A thousand and one nights
Well actually, 1001 posts. That’s right, the last one was my thousandth. Amazing how much I have to say, but persistence pays off. Sometimes it feels like 10 posts a year for 100 years, but it’s really only been about 5 years. Thanks for being here.
Nap over, we went out to dinner at Baia, a Portuguese restaurant recommended by the hotel concierge. The Portuguese were the first Europeans to see Cape Town and the Cape of Good Hope. Although they colonized Angola to the west and Madagascar to the east, they left this area alone. Guess they weren’t interested in diamonds and gold.
Waiting for Mike to join us, I got one good photo:
The candle is just floating in some colored water, but it looks clean and nice. The restaurant then turned on the heaters, and everything turned red, so no decent photos.
Which is a shame, because the food was excellent. I had the gazpacho, which was perhaps more pureed than I would have liked. Then the langostinos, which are like large shrimp but taste more like lobster–I really like them, and they aren’t particularly available in California. Other people had the seafood platters, with shrimp, langostino and lobster. We were all quite happy.
When on place hits on a good idea, others follow. The London Eye is an enormous Ferris wheel, and must be successful because Seattle built a huge one on the waterfront, and now there is one here.
Back at the hotel, we stopped in at the bar. There is good news and bad news. Here’s the bad news: this is a DOUBLE Amarula over ice.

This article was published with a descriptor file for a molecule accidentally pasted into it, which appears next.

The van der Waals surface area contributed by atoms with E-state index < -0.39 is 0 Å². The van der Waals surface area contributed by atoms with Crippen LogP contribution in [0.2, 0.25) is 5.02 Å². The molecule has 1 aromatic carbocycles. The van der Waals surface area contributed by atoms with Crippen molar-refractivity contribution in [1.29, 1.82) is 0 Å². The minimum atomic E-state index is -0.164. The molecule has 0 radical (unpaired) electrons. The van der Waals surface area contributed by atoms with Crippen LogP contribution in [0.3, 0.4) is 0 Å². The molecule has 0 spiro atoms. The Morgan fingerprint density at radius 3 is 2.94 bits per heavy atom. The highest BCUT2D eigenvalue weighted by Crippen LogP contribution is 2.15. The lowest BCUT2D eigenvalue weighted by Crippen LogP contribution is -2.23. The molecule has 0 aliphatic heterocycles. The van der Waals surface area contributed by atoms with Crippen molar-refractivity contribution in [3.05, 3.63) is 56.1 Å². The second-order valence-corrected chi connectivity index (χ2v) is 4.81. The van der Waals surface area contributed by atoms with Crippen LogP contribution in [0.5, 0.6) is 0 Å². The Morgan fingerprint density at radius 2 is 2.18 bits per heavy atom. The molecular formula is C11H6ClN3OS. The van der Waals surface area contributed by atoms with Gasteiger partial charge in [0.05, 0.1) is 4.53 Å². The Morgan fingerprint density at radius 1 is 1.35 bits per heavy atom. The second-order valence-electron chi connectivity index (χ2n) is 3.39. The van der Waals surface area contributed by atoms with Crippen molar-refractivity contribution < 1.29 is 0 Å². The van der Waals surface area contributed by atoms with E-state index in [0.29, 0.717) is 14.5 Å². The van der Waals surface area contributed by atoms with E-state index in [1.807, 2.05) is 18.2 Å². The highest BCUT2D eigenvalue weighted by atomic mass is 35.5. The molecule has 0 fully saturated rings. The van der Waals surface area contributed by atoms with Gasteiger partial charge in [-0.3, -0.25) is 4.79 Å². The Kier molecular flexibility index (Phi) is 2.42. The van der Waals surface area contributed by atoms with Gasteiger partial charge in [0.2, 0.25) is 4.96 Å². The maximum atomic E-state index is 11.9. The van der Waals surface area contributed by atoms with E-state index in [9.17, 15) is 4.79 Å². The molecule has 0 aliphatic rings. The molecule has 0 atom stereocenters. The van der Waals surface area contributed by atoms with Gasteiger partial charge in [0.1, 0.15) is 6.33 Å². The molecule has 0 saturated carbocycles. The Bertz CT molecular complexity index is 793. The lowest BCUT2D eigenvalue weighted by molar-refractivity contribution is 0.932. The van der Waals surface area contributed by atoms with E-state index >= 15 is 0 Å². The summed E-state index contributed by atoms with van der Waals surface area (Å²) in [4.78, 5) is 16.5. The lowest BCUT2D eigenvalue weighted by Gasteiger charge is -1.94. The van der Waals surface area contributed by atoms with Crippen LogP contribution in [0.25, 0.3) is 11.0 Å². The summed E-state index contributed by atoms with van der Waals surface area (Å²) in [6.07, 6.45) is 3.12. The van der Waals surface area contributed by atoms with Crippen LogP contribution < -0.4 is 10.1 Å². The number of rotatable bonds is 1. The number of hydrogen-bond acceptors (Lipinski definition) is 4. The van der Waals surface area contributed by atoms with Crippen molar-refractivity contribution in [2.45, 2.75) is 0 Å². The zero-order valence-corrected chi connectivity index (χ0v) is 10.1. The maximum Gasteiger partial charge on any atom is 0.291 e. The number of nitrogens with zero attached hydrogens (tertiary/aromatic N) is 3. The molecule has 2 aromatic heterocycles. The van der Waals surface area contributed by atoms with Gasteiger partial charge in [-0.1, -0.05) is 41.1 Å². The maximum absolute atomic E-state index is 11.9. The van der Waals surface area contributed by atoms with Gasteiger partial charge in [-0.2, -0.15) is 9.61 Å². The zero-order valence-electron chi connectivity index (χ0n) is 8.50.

Now the good news–it was RSA 40, which is about $4.
When I drained it, which didn’t take long, I went back and ordered a “double double”. It lasted somewhat longer.
The bar is named “Whisky” for its collection of fine spirits (although they won’t have any Bernstein’s Double malt Scotch for Mike). We first sat in the front of the bar, where there was an extremely loud band, but eventually found our way to the much quieter back room with the fireplace.
This bar has an extensive wine cellar, which you must walk through to find the restrooms. The racks are all locked, of course.
Turning around from this vantage point, there was a window into the small bar area:
Tomorrow I have something special planned–I have retained a “fixer”, a person who will take me out to take photographs of the people and places around here. He is a photographic professional who does this for a living, knows how to get into places and how to get me out of trouble. I’ve been looking forward to this for a year. Read all about it tomorrow, in post #1002.